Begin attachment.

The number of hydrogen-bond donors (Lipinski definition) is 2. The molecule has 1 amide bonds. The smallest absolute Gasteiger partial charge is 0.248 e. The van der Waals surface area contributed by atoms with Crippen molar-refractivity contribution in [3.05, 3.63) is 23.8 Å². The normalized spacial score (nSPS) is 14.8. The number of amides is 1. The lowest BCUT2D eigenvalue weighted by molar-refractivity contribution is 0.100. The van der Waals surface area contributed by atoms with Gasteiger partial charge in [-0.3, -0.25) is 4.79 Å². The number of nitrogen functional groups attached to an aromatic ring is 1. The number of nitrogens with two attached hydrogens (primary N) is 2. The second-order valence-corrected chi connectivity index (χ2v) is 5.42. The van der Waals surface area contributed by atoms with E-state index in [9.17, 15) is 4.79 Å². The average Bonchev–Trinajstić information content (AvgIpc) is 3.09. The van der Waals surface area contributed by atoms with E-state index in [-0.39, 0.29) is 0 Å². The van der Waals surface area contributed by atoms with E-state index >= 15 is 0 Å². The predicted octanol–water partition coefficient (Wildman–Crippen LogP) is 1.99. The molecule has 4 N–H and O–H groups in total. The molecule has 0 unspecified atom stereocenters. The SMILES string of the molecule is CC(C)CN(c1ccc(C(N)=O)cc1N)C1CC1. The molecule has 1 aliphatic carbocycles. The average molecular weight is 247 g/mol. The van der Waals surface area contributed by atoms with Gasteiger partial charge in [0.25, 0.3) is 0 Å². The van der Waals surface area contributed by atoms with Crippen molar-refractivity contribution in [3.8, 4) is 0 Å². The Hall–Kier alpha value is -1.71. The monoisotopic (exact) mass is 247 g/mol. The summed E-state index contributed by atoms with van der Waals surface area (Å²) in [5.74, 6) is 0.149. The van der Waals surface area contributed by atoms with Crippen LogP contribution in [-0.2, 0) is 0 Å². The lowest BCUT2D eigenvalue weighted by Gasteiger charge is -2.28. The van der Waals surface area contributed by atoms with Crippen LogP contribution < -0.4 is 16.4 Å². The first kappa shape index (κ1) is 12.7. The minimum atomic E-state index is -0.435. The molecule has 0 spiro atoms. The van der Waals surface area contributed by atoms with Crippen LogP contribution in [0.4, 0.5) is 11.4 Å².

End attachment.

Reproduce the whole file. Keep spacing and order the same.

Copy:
The number of hydrogen-bond donors (Lipinski definition) is 2. The molecule has 1 amide bonds. The smallest absolute Gasteiger partial charge is 0.248 e. The van der Waals surface area contributed by atoms with Crippen molar-refractivity contribution in [3.05, 3.63) is 23.8 Å². The normalized spacial score (nSPS) is 14.8. The number of amides is 1. The lowest BCUT2D eigenvalue weighted by molar-refractivity contribution is 0.100. The van der Waals surface area contributed by atoms with Gasteiger partial charge in [-0.3, -0.25) is 4.79 Å². The number of nitrogen functional groups attached to an aromatic ring is 1. The number of nitrogens with two attached hydrogens (primary N) is 2. The second-order valence-corrected chi connectivity index (χ2v) is 5.42. The van der Waals surface area contributed by atoms with E-state index in [9.17, 15) is 4.79 Å². The average Bonchev–Trinajstić information content (AvgIpc) is 3.09. The van der Waals surface area contributed by atoms with E-state index in [-0.39, 0.29) is 0 Å². The van der Waals surface area contributed by atoms with E-state index >= 15 is 0 Å². The predicted octanol–water partition coefficient (Wildman–Crippen LogP) is 1.99. The molecule has 4 N–H and O–H groups in total. The molecule has 0 unspecified atom stereocenters. The SMILES string of the molecule is CC(C)CN(c1ccc(C(N)=O)cc1N)C1CC1. The molecule has 1 aliphatic carbocycles. The average molecular weight is 247 g/mol. The van der Waals surface area contributed by atoms with Gasteiger partial charge in [0.25, 0.3) is 0 Å². The van der Waals surface area contributed by atoms with Crippen molar-refractivity contribution in [3.8, 4) is 0 Å². The Hall–Kier alpha value is -1.71. The monoisotopic (exact) mass is 247 g/mol. The summed E-state index contributed by atoms with van der Waals surface area (Å²) in [5.74, 6) is 0.149. The van der Waals surface area contributed by atoms with Crippen LogP contribution in [-0.2, 0) is 0 Å². The lowest BCUT2D eigenvalue weighted by Gasteiger charge is -2.28. The van der Waals surface area contributed by atoms with Crippen LogP contribution < -0.4 is 16.4 Å². The first kappa shape index (κ1) is 12.7. The minimum atomic E-state index is -0.435. The molecule has 0 spiro atoms. The van der Waals surface area contributed by atoms with Crippen LogP contribution in [0.4, 0.5) is 11.4 Å².